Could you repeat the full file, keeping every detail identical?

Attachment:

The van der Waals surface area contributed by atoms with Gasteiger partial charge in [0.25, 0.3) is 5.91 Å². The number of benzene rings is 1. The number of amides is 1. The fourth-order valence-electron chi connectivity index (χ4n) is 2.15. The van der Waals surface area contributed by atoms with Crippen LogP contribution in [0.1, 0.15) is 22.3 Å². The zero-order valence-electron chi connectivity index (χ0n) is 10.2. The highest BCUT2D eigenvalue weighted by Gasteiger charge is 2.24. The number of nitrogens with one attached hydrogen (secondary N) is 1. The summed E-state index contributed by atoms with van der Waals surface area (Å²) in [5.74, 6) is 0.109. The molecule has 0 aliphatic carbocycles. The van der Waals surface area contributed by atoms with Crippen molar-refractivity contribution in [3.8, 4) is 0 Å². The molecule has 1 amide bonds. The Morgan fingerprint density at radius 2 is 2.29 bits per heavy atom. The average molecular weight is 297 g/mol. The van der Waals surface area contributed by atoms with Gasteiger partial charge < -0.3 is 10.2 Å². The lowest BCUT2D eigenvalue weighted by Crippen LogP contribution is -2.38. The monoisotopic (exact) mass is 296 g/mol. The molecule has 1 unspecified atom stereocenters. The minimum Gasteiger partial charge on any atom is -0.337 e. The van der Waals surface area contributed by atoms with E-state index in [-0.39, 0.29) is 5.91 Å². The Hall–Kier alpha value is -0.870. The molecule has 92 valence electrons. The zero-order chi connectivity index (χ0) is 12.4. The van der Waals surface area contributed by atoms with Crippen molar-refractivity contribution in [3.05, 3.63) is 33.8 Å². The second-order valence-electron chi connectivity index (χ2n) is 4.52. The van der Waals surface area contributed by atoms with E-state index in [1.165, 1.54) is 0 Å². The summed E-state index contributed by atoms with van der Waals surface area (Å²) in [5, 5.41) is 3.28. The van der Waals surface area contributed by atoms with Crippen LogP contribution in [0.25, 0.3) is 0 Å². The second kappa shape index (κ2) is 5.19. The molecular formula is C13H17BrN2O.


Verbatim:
The van der Waals surface area contributed by atoms with Gasteiger partial charge in [0.25, 0.3) is 5.91 Å². The number of benzene rings is 1. The number of amides is 1. The fourth-order valence-electron chi connectivity index (χ4n) is 2.15. The van der Waals surface area contributed by atoms with Crippen LogP contribution in [0.1, 0.15) is 22.3 Å². The zero-order valence-electron chi connectivity index (χ0n) is 10.2. The highest BCUT2D eigenvalue weighted by Gasteiger charge is 2.24. The number of nitrogens with one attached hydrogen (secondary N) is 1. The summed E-state index contributed by atoms with van der Waals surface area (Å²) in [5.74, 6) is 0.109. The molecule has 0 aliphatic carbocycles. The van der Waals surface area contributed by atoms with Crippen molar-refractivity contribution in [3.8, 4) is 0 Å². The molecule has 1 amide bonds. The Morgan fingerprint density at radius 2 is 2.29 bits per heavy atom. The average molecular weight is 297 g/mol. The van der Waals surface area contributed by atoms with Gasteiger partial charge < -0.3 is 10.2 Å². The lowest BCUT2D eigenvalue weighted by Crippen LogP contribution is -2.38. The monoisotopic (exact) mass is 296 g/mol. The molecule has 1 unspecified atom stereocenters. The minimum Gasteiger partial charge on any atom is -0.337 e. The van der Waals surface area contributed by atoms with E-state index in [-0.39, 0.29) is 5.91 Å². The Hall–Kier alpha value is -0.870. The molecule has 92 valence electrons. The zero-order chi connectivity index (χ0) is 12.4. The van der Waals surface area contributed by atoms with Crippen molar-refractivity contribution in [3.05, 3.63) is 33.8 Å². The second-order valence-electron chi connectivity index (χ2n) is 4.52. The van der Waals surface area contributed by atoms with E-state index in [1.165, 1.54) is 0 Å². The summed E-state index contributed by atoms with van der Waals surface area (Å²) in [5, 5.41) is 3.28. The van der Waals surface area contributed by atoms with Crippen LogP contribution in [0.25, 0.3) is 0 Å². The second kappa shape index (κ2) is 5.19. The molecular formula is C13H17BrN2O.